Amazon Web Services (AWS) of Amazon offers infrastructure as a service (IaaS) in terms of computational power (CPUs and RAM), storage, and connectivity. AWS offers a variety of machine instance types that range in computing power and cost. Table 1 summarizes the features of some instance types including the strongest ones. With each of these types, mounted disks (called ephemeral disks) are also provided. Machine instances are created from Amazon Machine Images (AMIs), which are templates containing software configurations (e.g., operating system, application server, and applications). AWS includes a directory of AMIs prepared by the AWS team and by the community. The deposited AMIs in this directory have different operating systems and are equipped with different applications.


Resource type AWS service Service unit CPUs (#(GHz)) Memory (GB) Cost ($/Hr)

m1.large 2 (2) 7.5 0.32
m1.xlarge 4 (2) 15 0.64
Computation EC2 c1.xlarge 8 (2.5) 7 0.66
m2.4xlarge 8 (3.25) 68.4 1.80
cc1.4xlarge 8 (4.19) 23 1.30

Resource type AWS service Service unit Size Tiers Cost ($/GB/month)

S3 Bucket Unlimited 1st 1 TB 0.14
StorageS3 Bucket Unlimited Next 450 TB 0.1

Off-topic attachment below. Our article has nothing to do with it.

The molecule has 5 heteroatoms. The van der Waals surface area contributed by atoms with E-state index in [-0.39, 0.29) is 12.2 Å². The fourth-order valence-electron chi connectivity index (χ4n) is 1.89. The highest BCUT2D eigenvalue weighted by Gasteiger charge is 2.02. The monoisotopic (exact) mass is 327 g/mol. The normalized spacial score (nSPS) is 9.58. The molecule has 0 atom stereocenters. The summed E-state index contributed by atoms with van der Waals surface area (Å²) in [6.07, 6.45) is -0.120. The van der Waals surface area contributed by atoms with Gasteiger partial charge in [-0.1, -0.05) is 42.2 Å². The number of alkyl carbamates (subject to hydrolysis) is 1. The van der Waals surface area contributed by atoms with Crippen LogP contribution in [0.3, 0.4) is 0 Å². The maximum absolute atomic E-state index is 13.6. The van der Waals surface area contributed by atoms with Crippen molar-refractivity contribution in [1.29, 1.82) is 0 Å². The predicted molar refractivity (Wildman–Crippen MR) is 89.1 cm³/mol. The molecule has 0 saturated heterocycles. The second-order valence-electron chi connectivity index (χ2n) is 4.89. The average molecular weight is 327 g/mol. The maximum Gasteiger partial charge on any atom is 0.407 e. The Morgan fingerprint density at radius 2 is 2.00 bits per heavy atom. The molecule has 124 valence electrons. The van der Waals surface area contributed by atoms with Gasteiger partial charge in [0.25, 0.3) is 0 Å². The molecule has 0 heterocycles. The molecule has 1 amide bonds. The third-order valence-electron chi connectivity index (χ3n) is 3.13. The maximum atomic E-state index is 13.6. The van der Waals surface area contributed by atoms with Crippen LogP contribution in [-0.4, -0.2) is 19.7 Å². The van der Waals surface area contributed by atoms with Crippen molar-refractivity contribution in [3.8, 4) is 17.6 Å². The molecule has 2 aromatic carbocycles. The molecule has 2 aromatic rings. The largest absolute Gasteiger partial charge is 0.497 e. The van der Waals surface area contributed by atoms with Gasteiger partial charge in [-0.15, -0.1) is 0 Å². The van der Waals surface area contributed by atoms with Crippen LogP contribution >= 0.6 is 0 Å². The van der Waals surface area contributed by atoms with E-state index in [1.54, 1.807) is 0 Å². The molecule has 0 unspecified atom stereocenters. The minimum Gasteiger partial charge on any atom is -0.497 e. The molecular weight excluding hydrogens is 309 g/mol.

S3 Bucket Unlimited Next 4000 TB 0.08
EBS Volume Up to 1 TB 0.10

Resource type AWS service Service unit Type Size Cost ($/GB/month)

S3 I/O Data IN/within AWS Any 0.00
S3 I/O Data OUT 1st 1 GB 0.00
Data transfer S3 I/O Data OUT Next 10 TB 0.12
S3 I/O Data OUT Next 100 TB 0.07
S3 I/O Data OUT Next 150+ TB 0.05

S3 API GET, PUT, POST 1 K request 0.01
Disk access S3 API COPY, LIST 1 K request 0.01
EBS I/O R/W 1 M request 0.1

Because the ephemeral disks are volatile and vanish with the termination of the virtual machine, AWS offers two types of persistent storage: EBS and S3. The former is defined in terms of volumes, where one or more EBS volumes can be attached (mounted) to a running virtual machine instance, similar to a USB thumb drive (volume size ranges between 1 GB and 1 TB). The latter is like a data center providing data hosting, accessed through certain methods (basically POST and GET methods).